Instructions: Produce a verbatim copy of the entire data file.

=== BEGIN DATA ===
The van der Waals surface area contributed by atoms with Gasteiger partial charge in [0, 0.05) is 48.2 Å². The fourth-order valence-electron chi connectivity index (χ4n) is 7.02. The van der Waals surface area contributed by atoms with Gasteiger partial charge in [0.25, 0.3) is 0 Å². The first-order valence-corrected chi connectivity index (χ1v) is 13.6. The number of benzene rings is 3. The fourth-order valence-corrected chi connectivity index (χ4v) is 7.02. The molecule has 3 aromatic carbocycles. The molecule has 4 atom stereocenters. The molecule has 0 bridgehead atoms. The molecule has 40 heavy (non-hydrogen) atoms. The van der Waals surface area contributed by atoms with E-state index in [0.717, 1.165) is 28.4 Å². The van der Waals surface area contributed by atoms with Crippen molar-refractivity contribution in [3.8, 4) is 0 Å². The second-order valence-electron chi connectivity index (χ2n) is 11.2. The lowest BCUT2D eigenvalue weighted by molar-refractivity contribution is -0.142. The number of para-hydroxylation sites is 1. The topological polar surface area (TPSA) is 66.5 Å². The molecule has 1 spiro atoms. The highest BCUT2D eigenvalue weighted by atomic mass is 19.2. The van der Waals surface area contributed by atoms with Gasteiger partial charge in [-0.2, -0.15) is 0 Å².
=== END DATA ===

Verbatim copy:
The van der Waals surface area contributed by atoms with Gasteiger partial charge in [0, 0.05) is 48.2 Å². The fourth-order valence-electron chi connectivity index (χ4n) is 7.02. The van der Waals surface area contributed by atoms with Gasteiger partial charge in [0.25, 0.3) is 0 Å². The first-order valence-corrected chi connectivity index (χ1v) is 13.6. The number of benzene rings is 3. The fourth-order valence-corrected chi connectivity index (χ4v) is 7.02. The molecule has 3 aromatic carbocycles. The molecule has 4 atom stereocenters. The molecule has 0 bridgehead atoms. The molecule has 40 heavy (non-hydrogen) atoms. The van der Waals surface area contributed by atoms with E-state index in [0.717, 1.165) is 28.4 Å². The van der Waals surface area contributed by atoms with Crippen molar-refractivity contribution in [3.8, 4) is 0 Å². The second-order valence-electron chi connectivity index (χ2n) is 11.2. The lowest BCUT2D eigenvalue weighted by molar-refractivity contribution is -0.142. The number of para-hydroxylation sites is 1. The topological polar surface area (TPSA) is 66.5 Å². The molecule has 1 spiro atoms. The highest BCUT2D eigenvalue weighted by atomic mass is 19.2. The van der Waals surface area contributed by atoms with Gasteiger partial charge in [-0.2, -0.15) is 0 Å².